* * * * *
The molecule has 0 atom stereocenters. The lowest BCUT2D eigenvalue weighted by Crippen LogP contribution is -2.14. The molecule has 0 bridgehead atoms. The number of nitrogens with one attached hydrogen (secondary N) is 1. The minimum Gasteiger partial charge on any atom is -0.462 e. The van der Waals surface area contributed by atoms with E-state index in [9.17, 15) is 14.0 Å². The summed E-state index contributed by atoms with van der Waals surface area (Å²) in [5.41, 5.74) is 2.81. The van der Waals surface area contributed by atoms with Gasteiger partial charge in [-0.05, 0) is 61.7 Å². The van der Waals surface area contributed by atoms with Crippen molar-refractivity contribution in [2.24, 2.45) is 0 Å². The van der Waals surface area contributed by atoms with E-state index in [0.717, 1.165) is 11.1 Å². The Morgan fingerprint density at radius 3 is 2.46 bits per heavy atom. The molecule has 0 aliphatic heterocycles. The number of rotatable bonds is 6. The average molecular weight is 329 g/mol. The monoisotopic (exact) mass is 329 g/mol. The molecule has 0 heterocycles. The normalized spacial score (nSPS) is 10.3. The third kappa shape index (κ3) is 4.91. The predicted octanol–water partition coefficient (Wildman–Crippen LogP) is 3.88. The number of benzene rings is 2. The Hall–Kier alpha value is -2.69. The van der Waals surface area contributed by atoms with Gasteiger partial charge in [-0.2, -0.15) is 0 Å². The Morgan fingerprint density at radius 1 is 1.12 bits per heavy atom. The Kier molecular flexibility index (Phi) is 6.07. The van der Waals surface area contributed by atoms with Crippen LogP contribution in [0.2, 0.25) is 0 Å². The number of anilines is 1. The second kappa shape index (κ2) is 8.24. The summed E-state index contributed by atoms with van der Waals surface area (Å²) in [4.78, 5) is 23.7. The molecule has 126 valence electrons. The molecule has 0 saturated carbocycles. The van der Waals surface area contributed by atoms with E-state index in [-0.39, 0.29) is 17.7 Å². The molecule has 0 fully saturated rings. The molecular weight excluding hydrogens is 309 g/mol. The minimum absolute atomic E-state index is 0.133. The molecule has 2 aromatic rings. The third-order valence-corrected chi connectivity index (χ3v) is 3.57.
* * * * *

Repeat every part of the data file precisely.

The molecule has 0 atom stereocenters. The lowest BCUT2D eigenvalue weighted by Crippen LogP contribution is -2.14. The molecule has 0 bridgehead atoms. The number of nitrogens with one attached hydrogen (secondary N) is 1. The minimum Gasteiger partial charge on any atom is -0.462 e. The van der Waals surface area contributed by atoms with E-state index in [9.17, 15) is 14.0 Å². The summed E-state index contributed by atoms with van der Waals surface area (Å²) in [5.41, 5.74) is 2.81. The van der Waals surface area contributed by atoms with Gasteiger partial charge in [-0.05, 0) is 61.7 Å². The van der Waals surface area contributed by atoms with Crippen molar-refractivity contribution in [2.24, 2.45) is 0 Å². The van der Waals surface area contributed by atoms with E-state index in [0.717, 1.165) is 11.1 Å². The Morgan fingerprint density at radius 3 is 2.46 bits per heavy atom. The molecule has 0 aliphatic heterocycles. The number of rotatable bonds is 6. The average molecular weight is 329 g/mol. The monoisotopic (exact) mass is 329 g/mol. The molecule has 0 heterocycles. The normalized spacial score (nSPS) is 10.3. The third kappa shape index (κ3) is 4.91. The predicted octanol–water partition coefficient (Wildman–Crippen LogP) is 3.88. The number of benzene rings is 2. The Hall–Kier alpha value is -2.69. The van der Waals surface area contributed by atoms with Gasteiger partial charge in [-0.2, -0.15) is 0 Å². The Morgan fingerprint density at radius 1 is 1.12 bits per heavy atom. The Kier molecular flexibility index (Phi) is 6.07. The van der Waals surface area contributed by atoms with Crippen LogP contribution in [0.2, 0.25) is 0 Å². The number of anilines is 1. The second kappa shape index (κ2) is 8.24. The summed E-state index contributed by atoms with van der Waals surface area (Å²) in [4.78, 5) is 23.7. The molecule has 126 valence electrons. The molecule has 0 saturated carbocycles. The van der Waals surface area contributed by atoms with E-state index in [-0.39, 0.29) is 17.7 Å². The molecule has 0 fully saturated rings. The molecular weight excluding hydrogens is 309 g/mol. The minimum absolute atomic E-state index is 0.133. The molecule has 2 aromatic rings. The third-order valence-corrected chi connectivity index (χ3v) is 3.57.